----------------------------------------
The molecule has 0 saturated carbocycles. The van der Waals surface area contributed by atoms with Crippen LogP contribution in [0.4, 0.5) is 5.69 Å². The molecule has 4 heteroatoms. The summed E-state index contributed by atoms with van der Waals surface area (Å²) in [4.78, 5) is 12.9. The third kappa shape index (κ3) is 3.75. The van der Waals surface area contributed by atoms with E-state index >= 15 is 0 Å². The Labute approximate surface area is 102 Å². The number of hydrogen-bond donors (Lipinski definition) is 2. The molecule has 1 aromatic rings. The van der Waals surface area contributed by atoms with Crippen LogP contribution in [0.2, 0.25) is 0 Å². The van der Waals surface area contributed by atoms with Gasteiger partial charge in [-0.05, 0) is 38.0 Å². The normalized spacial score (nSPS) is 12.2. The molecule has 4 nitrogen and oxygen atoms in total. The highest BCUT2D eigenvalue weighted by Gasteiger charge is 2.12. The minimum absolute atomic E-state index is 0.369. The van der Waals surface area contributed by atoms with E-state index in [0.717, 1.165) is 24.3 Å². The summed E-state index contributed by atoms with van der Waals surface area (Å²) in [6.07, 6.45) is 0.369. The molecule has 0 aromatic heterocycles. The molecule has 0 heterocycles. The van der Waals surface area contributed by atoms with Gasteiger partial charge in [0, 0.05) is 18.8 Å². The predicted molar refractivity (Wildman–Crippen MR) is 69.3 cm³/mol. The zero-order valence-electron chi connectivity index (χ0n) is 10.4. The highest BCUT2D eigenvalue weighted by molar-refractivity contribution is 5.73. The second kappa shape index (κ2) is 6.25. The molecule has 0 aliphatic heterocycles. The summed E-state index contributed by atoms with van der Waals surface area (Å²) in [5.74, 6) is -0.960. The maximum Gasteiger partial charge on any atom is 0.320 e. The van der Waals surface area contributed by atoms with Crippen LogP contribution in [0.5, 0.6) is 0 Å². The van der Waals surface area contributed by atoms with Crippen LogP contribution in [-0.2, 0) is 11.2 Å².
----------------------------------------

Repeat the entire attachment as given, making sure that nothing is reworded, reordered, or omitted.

The molecule has 0 saturated carbocycles. The van der Waals surface area contributed by atoms with Crippen LogP contribution in [0.4, 0.5) is 5.69 Å². The molecule has 4 heteroatoms. The summed E-state index contributed by atoms with van der Waals surface area (Å²) in [4.78, 5) is 12.9. The third kappa shape index (κ3) is 3.75. The van der Waals surface area contributed by atoms with E-state index >= 15 is 0 Å². The Labute approximate surface area is 102 Å². The number of hydrogen-bond donors (Lipinski definition) is 2. The molecule has 1 aromatic rings. The van der Waals surface area contributed by atoms with Crippen LogP contribution in [0.2, 0.25) is 0 Å². The van der Waals surface area contributed by atoms with Gasteiger partial charge in [-0.05, 0) is 38.0 Å². The normalized spacial score (nSPS) is 12.2. The molecule has 4 nitrogen and oxygen atoms in total. The highest BCUT2D eigenvalue weighted by Gasteiger charge is 2.12. The minimum absolute atomic E-state index is 0.369. The van der Waals surface area contributed by atoms with E-state index in [0.717, 1.165) is 24.3 Å². The summed E-state index contributed by atoms with van der Waals surface area (Å²) in [6.07, 6.45) is 0.369. The molecule has 0 aromatic heterocycles. The molecule has 0 heterocycles. The van der Waals surface area contributed by atoms with Gasteiger partial charge in [0, 0.05) is 18.8 Å². The predicted molar refractivity (Wildman–Crippen MR) is 69.3 cm³/mol. The zero-order valence-electron chi connectivity index (χ0n) is 10.4. The highest BCUT2D eigenvalue weighted by molar-refractivity contribution is 5.73. The second kappa shape index (κ2) is 6.25. The molecule has 0 aliphatic heterocycles. The summed E-state index contributed by atoms with van der Waals surface area (Å²) in [5.74, 6) is -0.960. The maximum Gasteiger partial charge on any atom is 0.320 e. The van der Waals surface area contributed by atoms with Crippen LogP contribution in [0.5, 0.6) is 0 Å². The van der Waals surface area contributed by atoms with Crippen LogP contribution in [-0.2, 0) is 11.2 Å².